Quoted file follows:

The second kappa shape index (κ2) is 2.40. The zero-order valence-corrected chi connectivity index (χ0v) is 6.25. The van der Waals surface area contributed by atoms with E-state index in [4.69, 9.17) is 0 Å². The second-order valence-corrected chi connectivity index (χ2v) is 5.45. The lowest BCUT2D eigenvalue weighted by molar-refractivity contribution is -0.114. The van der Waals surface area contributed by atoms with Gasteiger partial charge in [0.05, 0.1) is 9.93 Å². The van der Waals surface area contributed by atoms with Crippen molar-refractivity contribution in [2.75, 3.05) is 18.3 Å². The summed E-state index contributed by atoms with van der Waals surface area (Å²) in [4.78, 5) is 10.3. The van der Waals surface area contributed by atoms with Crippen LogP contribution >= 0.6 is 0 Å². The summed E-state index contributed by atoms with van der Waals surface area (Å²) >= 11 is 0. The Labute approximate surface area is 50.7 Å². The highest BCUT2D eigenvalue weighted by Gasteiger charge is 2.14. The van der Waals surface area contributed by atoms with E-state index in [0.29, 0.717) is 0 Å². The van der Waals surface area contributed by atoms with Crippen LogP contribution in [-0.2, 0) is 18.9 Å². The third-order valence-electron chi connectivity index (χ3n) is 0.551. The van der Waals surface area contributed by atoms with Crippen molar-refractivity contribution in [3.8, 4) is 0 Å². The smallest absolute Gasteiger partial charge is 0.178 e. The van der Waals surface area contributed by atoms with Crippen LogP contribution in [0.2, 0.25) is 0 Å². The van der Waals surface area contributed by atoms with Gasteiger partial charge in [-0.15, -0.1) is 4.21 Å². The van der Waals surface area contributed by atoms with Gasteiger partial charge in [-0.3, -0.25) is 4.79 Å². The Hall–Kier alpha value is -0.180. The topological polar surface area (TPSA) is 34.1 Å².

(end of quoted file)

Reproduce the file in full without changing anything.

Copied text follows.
The second kappa shape index (κ2) is 2.40. The zero-order valence-corrected chi connectivity index (χ0v) is 6.25. The van der Waals surface area contributed by atoms with E-state index in [4.69, 9.17) is 0 Å². The second-order valence-corrected chi connectivity index (χ2v) is 5.45. The lowest BCUT2D eigenvalue weighted by molar-refractivity contribution is -0.114. The van der Waals surface area contributed by atoms with Gasteiger partial charge in [0.05, 0.1) is 9.93 Å². The van der Waals surface area contributed by atoms with Crippen molar-refractivity contribution in [2.75, 3.05) is 18.3 Å². The summed E-state index contributed by atoms with van der Waals surface area (Å²) in [4.78, 5) is 10.3. The van der Waals surface area contributed by atoms with Crippen LogP contribution >= 0.6 is 0 Å². The summed E-state index contributed by atoms with van der Waals surface area (Å²) >= 11 is 0. The Labute approximate surface area is 50.7 Å². The highest BCUT2D eigenvalue weighted by Gasteiger charge is 2.14. The van der Waals surface area contributed by atoms with E-state index in [0.29, 0.717) is 0 Å². The van der Waals surface area contributed by atoms with Crippen LogP contribution in [-0.2, 0) is 18.9 Å². The third-order valence-electron chi connectivity index (χ3n) is 0.551. The van der Waals surface area contributed by atoms with Crippen molar-refractivity contribution in [3.8, 4) is 0 Å². The smallest absolute Gasteiger partial charge is 0.178 e. The van der Waals surface area contributed by atoms with Crippen LogP contribution in [0.2, 0.25) is 0 Å². The van der Waals surface area contributed by atoms with Gasteiger partial charge in [-0.15, -0.1) is 4.21 Å². The van der Waals surface area contributed by atoms with Gasteiger partial charge in [-0.3, -0.25) is 4.79 Å². The Hall–Kier alpha value is -0.180. The topological polar surface area (TPSA) is 34.1 Å².